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Immunisation Vaccination presentation Kent Trust Web

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Immunisation Vaccination presentation Kent Trust Web Powered By Docstoc
					 IMMUNISATION AND
   VACCINATION
          Ann Brown
Public Health Immunisation and
   Vaccination Co-ordinator
   NHS Kent and Medway
         23rd November 2011
WHY IMMUNISE?
One of the most important decisions that parents have to
make is whether or not to have their children immunised. For
some parents this can be a difficult decision.

Immunisation not only provides protection against infections
for individual children, but, if enough people are immunised,
the disease is controlled or even wiped out. This is called
“herd immunity” and means that the community is protected
too. Herd immunity is very important particularly as some
people cannot immunised. They may be too young, have
health problems or be pregnant which may mean they
should not receive vaccines.
Bill Gates stated in the Independent a little way ago that
polio could be eradicated in the next two to four years.


If achieved, one of the most dreaded diseases of the 20th
century which crippled thousands of children in Britain and
worldwide, could become the second to be consigned to the
history books, after smallpox was eradicated in 1979.
HOW VACCINATION PROGRAMMES
ARE ORGANISED
The decision to introduce any vaccine will depend on how
common and how serious the disease is. Once it has been
decided that a vaccine would be valuable against a disease, a
series of questions are answered through research.
The two main ones are:
• Is the vaccine safe?
• Is the vaccine effective?
To answer these questions there is a defined research process
which begins with trying the vaccine out in a small group of healthy
adults, through to large studies on people similar in age to those
who may eventually receive it.
Once a vaccine has been introduced careful monitoring of safety
and effectiveness continues long term. This is important in picking
up rare or unanticipated side effects and to check that the vaccine
performs as well as expected.
SIDE EFFECTS OF VACCINATION
All medicines have side effects, but vaccines are among the
safest. The benefits of vaccinations far outweigh the risk of
side effects.

When we are considering a vaccination for ourselves or our
children, it's natural to think about the potential side effects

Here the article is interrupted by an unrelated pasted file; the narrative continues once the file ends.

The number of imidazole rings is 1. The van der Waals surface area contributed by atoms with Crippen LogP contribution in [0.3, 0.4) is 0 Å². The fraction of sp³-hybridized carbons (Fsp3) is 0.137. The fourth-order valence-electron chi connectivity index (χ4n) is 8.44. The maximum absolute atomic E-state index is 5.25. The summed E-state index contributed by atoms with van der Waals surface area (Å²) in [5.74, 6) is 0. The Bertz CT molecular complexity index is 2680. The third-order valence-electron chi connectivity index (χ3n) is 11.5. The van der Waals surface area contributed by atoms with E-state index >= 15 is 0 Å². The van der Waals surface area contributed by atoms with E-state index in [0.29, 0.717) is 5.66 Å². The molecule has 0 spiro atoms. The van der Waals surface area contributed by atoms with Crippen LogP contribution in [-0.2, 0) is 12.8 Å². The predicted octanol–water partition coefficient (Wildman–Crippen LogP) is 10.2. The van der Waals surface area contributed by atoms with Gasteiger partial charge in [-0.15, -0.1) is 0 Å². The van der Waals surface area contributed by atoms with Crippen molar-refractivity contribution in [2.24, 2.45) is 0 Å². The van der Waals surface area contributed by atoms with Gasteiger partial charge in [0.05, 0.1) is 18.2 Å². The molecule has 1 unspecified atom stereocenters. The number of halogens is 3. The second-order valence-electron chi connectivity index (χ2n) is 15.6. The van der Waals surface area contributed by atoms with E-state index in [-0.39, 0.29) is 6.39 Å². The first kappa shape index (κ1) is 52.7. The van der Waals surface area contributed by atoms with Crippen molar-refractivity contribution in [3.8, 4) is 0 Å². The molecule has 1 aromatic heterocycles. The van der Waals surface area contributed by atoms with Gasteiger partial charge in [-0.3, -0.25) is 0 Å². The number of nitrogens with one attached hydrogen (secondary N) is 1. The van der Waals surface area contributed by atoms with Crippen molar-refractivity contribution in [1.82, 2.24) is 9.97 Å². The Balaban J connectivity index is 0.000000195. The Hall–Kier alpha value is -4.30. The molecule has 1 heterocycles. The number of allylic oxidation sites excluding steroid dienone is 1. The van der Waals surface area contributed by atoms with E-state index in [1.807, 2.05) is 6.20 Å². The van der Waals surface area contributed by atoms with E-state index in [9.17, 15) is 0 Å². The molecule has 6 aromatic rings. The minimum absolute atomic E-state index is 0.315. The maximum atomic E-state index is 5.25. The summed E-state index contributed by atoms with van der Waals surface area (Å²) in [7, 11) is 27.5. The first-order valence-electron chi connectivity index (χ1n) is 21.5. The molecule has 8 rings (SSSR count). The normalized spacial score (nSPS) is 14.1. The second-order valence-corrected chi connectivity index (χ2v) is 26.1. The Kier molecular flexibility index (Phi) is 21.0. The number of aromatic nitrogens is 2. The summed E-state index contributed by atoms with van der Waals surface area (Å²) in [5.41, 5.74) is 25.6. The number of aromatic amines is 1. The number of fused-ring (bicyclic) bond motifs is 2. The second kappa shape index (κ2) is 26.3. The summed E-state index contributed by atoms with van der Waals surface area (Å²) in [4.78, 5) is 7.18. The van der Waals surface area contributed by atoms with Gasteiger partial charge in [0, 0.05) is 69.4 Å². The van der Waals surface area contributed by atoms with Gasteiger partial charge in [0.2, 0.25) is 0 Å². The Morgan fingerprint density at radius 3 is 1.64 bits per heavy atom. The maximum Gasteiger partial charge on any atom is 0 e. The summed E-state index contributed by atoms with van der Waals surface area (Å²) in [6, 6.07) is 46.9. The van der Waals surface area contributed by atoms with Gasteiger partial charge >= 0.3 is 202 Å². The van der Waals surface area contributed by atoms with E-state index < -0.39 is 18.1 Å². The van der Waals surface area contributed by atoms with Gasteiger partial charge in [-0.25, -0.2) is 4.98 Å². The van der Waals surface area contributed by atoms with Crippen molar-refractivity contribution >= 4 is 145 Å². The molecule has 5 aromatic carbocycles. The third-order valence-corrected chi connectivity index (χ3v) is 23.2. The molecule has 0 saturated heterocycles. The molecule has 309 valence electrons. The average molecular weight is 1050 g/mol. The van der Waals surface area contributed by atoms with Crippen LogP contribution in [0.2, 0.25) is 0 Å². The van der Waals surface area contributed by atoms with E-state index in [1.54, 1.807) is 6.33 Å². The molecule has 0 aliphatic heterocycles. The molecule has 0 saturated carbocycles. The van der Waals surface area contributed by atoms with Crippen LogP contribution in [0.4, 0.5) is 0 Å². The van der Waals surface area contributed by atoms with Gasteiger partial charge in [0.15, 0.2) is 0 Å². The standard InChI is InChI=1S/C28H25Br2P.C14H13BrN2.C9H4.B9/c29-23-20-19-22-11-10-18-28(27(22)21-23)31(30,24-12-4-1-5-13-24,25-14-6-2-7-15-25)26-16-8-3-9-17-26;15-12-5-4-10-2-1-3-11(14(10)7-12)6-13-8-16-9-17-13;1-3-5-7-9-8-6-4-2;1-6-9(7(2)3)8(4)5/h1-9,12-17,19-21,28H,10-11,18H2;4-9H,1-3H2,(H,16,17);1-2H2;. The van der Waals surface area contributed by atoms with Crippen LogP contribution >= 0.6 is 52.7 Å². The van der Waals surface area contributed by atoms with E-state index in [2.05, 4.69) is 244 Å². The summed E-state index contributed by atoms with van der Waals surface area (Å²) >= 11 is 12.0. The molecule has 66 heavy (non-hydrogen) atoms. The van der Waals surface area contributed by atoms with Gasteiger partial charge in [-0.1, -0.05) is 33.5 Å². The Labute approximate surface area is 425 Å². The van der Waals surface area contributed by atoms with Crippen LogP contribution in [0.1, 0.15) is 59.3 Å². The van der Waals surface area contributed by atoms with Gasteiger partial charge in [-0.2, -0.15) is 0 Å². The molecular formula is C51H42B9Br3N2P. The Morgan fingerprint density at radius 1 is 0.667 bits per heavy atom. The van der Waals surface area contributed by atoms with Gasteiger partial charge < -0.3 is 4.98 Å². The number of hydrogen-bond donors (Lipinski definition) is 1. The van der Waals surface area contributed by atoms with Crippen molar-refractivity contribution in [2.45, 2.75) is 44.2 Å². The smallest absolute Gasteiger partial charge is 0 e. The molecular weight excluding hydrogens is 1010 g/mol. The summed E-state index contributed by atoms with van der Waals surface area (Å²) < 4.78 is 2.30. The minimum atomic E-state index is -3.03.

of that vaccination but you have to balance the risk against
the benefits.

Most side effects from vaccination are mild. It's quite usual
for people to have redness or swelling in the place where
they had the injection, but this soon goes away. Younger
children or babies may be a bit irritable or unwell or have a
slight temperature. Again, this goes away within one or two
days.
AGE OF IMMUNISATION
• Routine childhood immunisations are given at 2, 3 and 4
  months, between 12-13 months, 3 years four months old
  or soon after.
• HPV is given to girls aged 12 to 13 years old
• Tetanus, diphtheria and polio (school leaving booster) is
  given between 13-18 years old.
• Early protection is important
• Whooping cough kills very young babies
• Peak age for haemophilus influenzae type b (Hib) 6-12
  months
• Fewer reactions when vaccines given at younger age
• Immunisation reduces the risk of cot death
VACCINES AT 3 YEARS, 4 MONTHS
OR SOON AFTER


Neither NHS Eastern & Coastal Kent nor NHS West Kent are not
achieving the target for vaccines given at 3 years 4 months or
soon after i.e.

• Diphtheria, tetanus, pertussis and polio (pre-school booster)

• Second dose of MMR (measles, mumps and rubella)
WHY IT IS NECESSARY FOR
CHILDREN TO HAVE TWO DOSES OF
MMR VACCINE
After one dose of MMR, approximately 90-95% of
children are protected against measles, over 95%
against rubella, and 85-90% against mumps. After two
doses, almost 100% of people will be protected against
all three diseases. Because the diseases are so
infectious, it is necessary to have very high levels of
immunity in the population to control the diseases. It is
only possible to do this, if children receive two doses of
the vaccine. For this reason, almost all countries,
recommend two doses of the vaccine. Those countries
that have a high uptake of two doses of MMR vaccine
have been most successful at eliminating the diseases.
FORGOTTEN OR DELAYED
IMMUNISATION
If your child’s immunisation schedule has been interrupted
or delayed for any reason, it can be resumed again at any
time. You do not have to start the schedule from the
beginning.

It is always recommended that you try to stick to the correct
immunisation dates as a delay can leave your child
unprotected.

If you miss an immunisation appointment, make sure that
you reschedule a new appointment with your GP surgery as
soon as possible.
IMMUNISATION INFORMATION

If parents’ or carers’ need advice on vaccination, they should
contact their GP, practice nurse or health visitor.


Additional information, for parents’ and carers’ can be found on the
following website:
http://www.nhs.uk/planners/vaccinations/pages/landing.aspx
HOW CAN CHILDREN’S CENTRES
PROMOTE THE IMPORTANCE OF
IMMUNISATON AND VACCINATION
Immunisation promotion is part of the statutory guidance for
Children’s Centres.
The contribution of nurseries, children’s centres, schools, colleges
of further education is vital in reducing the differences in the
uptake of immunisations (NICE 2009).
How can Children’s Centres work in partnership with NHS Kent
and Medway to promote the importance of immunisation and
vaccination to help parents make informed decisions about
vaccinations for their children?

				
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